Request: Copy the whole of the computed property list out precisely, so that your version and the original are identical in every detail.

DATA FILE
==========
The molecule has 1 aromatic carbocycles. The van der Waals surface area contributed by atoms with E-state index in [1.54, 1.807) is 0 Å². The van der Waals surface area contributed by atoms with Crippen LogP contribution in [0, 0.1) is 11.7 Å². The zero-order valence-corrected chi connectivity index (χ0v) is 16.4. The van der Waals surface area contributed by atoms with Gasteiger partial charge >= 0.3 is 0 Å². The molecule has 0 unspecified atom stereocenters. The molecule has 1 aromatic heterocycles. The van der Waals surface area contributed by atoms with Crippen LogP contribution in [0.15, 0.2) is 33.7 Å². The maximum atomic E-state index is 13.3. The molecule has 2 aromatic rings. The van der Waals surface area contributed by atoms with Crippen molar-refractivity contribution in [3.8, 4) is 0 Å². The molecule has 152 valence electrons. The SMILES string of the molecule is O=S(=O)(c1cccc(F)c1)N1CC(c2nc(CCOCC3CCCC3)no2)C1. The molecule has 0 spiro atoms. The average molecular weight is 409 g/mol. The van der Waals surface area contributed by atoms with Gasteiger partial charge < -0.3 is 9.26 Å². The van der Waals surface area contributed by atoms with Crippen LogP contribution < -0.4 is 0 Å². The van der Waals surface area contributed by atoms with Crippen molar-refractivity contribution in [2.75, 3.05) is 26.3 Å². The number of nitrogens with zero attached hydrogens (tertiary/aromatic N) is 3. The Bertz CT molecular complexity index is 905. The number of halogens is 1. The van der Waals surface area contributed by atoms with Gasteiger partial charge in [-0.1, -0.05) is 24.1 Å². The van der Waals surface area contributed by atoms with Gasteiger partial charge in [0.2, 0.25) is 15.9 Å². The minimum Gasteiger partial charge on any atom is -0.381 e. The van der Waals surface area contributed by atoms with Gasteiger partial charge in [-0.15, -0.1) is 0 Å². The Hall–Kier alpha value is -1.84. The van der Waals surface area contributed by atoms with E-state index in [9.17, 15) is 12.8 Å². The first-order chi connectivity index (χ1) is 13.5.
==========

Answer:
The molecule has 1 aromatic carbocycles. The van der Waals surface area contributed by atoms with E-state index in [1.54, 1.807) is 0 Å². The van der Waals surface area contributed by atoms with Crippen LogP contribution in [0, 0.1) is 11.7 Å². The zero-order valence-corrected chi connectivity index (χ0v) is 16.4. The van der Waals surface area contributed by atoms with Gasteiger partial charge >= 0.3 is 0 Å². The molecule has 0 unspecified atom stereocenters. The molecule has 1 aromatic heterocycles. The van der Waals surface area contributed by atoms with Crippen LogP contribution in [0.15, 0.2) is 33.7 Å². The maximum atomic E-state index is 13.3. The molecule has 2 aromatic rings. The van der Waals surface area contributed by atoms with Crippen molar-refractivity contribution in [3.8, 4) is 0 Å². The molecule has 152 valence electrons. The SMILES string of the molecule is O=S(=O)(c1cccc(F)c1)N1CC(c2nc(CCOCC3CCCC3)no2)C1. The molecule has 0 spiro atoms. The average molecular weight is 409 g/mol. The van der Waals surface area contributed by atoms with Gasteiger partial charge < -0.3 is 9.26 Å². The van der Waals surface area contributed by atoms with Crippen LogP contribution < -0.4 is 0 Å². The van der Waals surface area contributed by atoms with Crippen molar-refractivity contribution in [2.75, 3.05) is 26.3 Å². The number of nitrogens with zero attached hydrogens (tertiary/aromatic N) is 3. The Bertz CT molecular complexity index is 905. The number of halogens is 1. The van der Waals surface area contributed by atoms with Gasteiger partial charge in [-0.1, -0.05) is 24.1 Å². The van der Waals surface area contributed by atoms with Gasteiger partial charge in [0.2, 0.25) is 15.9 Å². The minimum Gasteiger partial charge on any atom is -0.381 e. The van der Waals surface area contributed by atoms with Gasteiger partial charge in [-0.15, -0.1) is 0 Å². The Hall–Kier alpha value is -1.84. The van der Waals surface area contributed by atoms with E-state index in [9.17, 15) is 12.8 Å². The first-order chi connectivity index (χ1) is 13.5.